Monday, September 24, 2007

Corrimony Cairn

Tuesday September 18, 2007:



The Corrimony cairn, Near Glen Urquhart, is a partly roofed passage grave constructed in the "Clava Cairn" style and surrounded by a ring of standing stones. It lies on the level flood plain of the River Enrick and is built from water-worn stones and pebbles.


The rain had abated slightly as we made our way damply across the rough grass and through the circle of standing stones. The cairn sat solid at their centre, round and magnificent, more complete than any we had yet seen. Crouching, I crawled through the passage, via the muddy puddle at the entrance which greeted visitors.

The central chamber walls arched overhead, the cap stone set aslant as though casually pushed back. Inside, the chamber was warm and dry. I walked slowly round, touching the stones, marvelling once more at the ingenuity and simplicity of their stacking, finding hidden nooks and little shelves in which to put a candle and some incense. AS I walked, my companion played a sad tune on his tin whistle. Meanwhile, the stones seemed to listen, silent in their empathy.

WE sat down back to back on a rug in the centre. Quietly, I invited the spirits of the place to come as, to the soft shaking sound of my pilgrimage egg rattle, we settled back to dream.

Fear and excitement merged as I crawled through the tunnel. The chamber was silent, the ground softened by skins and cloths laid upon it. I crawled in and curled up to wait.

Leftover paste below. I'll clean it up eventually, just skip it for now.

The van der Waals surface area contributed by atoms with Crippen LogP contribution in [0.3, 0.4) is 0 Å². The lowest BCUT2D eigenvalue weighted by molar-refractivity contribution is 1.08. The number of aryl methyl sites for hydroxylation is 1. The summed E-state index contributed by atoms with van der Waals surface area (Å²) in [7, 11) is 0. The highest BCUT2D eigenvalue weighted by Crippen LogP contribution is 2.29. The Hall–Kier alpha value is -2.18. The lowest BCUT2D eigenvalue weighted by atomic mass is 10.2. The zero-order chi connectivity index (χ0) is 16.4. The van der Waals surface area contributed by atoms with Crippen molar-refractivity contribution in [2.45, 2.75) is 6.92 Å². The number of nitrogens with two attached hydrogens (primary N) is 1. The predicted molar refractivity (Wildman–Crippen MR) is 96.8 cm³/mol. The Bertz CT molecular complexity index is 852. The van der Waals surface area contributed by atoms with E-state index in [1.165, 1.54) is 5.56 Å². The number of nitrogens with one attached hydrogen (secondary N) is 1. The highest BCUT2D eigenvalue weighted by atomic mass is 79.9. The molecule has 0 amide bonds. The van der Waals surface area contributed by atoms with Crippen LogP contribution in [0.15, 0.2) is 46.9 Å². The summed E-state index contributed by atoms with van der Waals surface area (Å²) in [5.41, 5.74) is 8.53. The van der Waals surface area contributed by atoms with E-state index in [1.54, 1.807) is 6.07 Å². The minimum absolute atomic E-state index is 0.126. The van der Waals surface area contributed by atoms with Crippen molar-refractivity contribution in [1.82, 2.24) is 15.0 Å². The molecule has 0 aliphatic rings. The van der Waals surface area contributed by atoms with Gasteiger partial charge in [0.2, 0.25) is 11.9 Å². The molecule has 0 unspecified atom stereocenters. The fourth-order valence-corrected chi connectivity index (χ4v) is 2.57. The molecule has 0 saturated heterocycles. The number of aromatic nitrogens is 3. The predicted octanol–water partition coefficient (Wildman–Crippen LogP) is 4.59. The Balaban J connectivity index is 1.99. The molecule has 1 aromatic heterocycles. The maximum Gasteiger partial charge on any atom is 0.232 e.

All was silent. I could hear the earth gurgle, like lying on the stomach of a huge creature. My heart beat loud, my fingers laced through the fur and wool, and I was comforted by their familiar texture.


I drifted off to sleep. In my dream, I was a small boy sitting under an old tree on a hillside. Below me, scraggy-looking sheep gambled round the cairn of stones in the meadow below. In the distance, the river, swollen with the winter rains rushed on.

A sound, was it the shifting of the stones, woke me? I blinked, dazzled by the sudden shaft of bright sunlight pouring in through the passageway. The chamber, no longer pitch-black was starkly illuminated, every stone picked out; some glinting, others glowing. I scrambled to my feet and, perhaps a little stiffly (for I had lain there a long time) crawled out into the dawn of a new day.

My companion’s back was warm against mine. Gentle drops of rain began to patter softly against my skin. In the distance, a car door slammed. Distant voices approached.

Slowly, I got to my feet and began to walk counter-clockwise around the chamber. I thanked the elements and the spirits of the place for visiting and the cairn itself for the sanctuary it had offered in the past, for I felt certain that the woman who had been buried here was not the only user of the chamber. I opened the circle and we crawled back out into the meadow and the watching circle of stones.

0 Comments:

Post a Comment

Links to this post:

Create a Link

<< Home